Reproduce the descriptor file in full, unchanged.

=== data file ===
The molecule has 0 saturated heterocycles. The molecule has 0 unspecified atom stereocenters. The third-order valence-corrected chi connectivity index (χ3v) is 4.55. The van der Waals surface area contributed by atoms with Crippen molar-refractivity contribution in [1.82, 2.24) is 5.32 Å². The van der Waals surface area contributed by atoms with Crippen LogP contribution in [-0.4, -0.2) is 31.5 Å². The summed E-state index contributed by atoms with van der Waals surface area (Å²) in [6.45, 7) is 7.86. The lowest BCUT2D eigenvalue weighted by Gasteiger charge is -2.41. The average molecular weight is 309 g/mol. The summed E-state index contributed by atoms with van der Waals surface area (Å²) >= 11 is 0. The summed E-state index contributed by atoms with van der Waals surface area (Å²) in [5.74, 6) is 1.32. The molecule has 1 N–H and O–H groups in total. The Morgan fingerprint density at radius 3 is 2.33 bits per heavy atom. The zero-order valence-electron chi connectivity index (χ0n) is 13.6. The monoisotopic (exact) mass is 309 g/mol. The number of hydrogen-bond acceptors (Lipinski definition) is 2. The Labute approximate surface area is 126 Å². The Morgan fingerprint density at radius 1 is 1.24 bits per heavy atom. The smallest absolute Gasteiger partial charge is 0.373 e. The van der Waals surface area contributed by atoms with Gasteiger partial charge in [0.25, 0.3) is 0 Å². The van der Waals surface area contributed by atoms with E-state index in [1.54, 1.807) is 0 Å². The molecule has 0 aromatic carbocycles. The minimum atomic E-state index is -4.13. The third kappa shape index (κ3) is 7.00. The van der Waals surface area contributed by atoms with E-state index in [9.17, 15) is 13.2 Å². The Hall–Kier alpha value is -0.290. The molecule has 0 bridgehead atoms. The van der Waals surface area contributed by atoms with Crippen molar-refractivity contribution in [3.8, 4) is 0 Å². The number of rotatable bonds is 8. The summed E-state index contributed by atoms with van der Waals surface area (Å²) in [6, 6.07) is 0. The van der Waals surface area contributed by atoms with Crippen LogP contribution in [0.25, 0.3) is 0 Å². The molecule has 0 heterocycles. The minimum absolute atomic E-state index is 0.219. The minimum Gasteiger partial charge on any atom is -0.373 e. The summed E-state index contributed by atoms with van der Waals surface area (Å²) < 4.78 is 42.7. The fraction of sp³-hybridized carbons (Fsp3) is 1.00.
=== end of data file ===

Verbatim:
The molecule has 0 saturated heterocycles. The molecule has 0 unspecified atom stereocenters. The third-order valence-corrected chi connectivity index (χ3v) is 4.55. The van der Waals surface area contributed by atoms with Crippen molar-refractivity contribution in [1.82, 2.24) is 5.32 Å². The van der Waals surface area contributed by atoms with Crippen LogP contribution in [-0.4, -0.2) is 31.5 Å². The summed E-state index contributed by atoms with van der Waals surface area (Å²) in [6.45, 7) is 7.86. The lowest BCUT2D eigenvalue weighted by Gasteiger charge is -2.41. The average molecular weight is 309 g/mol. The summed E-state index contributed by atoms with van der Waals surface area (Å²) >= 11 is 0. The summed E-state index contributed by atoms with van der Waals surface area (Å²) in [5.74, 6) is 1.32. The molecule has 1 N–H and O–H groups in total. The Morgan fingerprint density at radius 3 is 2.33 bits per heavy atom. The zero-order valence-electron chi connectivity index (χ0n) is 13.6. The monoisotopic (exact) mass is 309 g/mol. The number of hydrogen-bond acceptors (Lipinski definition) is 2. The Labute approximate surface area is 126 Å². The Morgan fingerprint density at radius 1 is 1.24 bits per heavy atom. The smallest absolute Gasteiger partial charge is 0.373 e. The van der Waals surface area contributed by atoms with Gasteiger partial charge in [0.25, 0.3) is 0 Å². The van der Waals surface area contributed by atoms with E-state index in [1.54, 1.807) is 0 Å². The molecule has 0 aromatic carbocycles. The minimum atomic E-state index is -4.13. The third kappa shape index (κ3) is 7.00. The van der Waals surface area contributed by atoms with E-state index in [9.17, 15) is 13.2 Å². The Hall–Kier alpha value is -0.290. The molecule has 0 bridgehead atoms. The van der Waals surface area contributed by atoms with Crippen molar-refractivity contribution in [3.8, 4) is 0 Å². The number of rotatable bonds is 8. The summed E-state index contributed by atoms with van der Waals surface area (Å²) in [6, 6.07) is 0. The van der Waals surface area contributed by atoms with Crippen LogP contribution in [0.25, 0.3) is 0 Å². The molecule has 0 heterocycles. The minimum absolute atomic E-state index is 0.219. The minimum Gasteiger partial charge on any atom is -0.373 e. The summed E-state index contributed by atoms with van der Waals surface area (Å²) < 4.78 is 42.7. The fraction of sp³-hybridized carbons (Fsp3) is 1.00.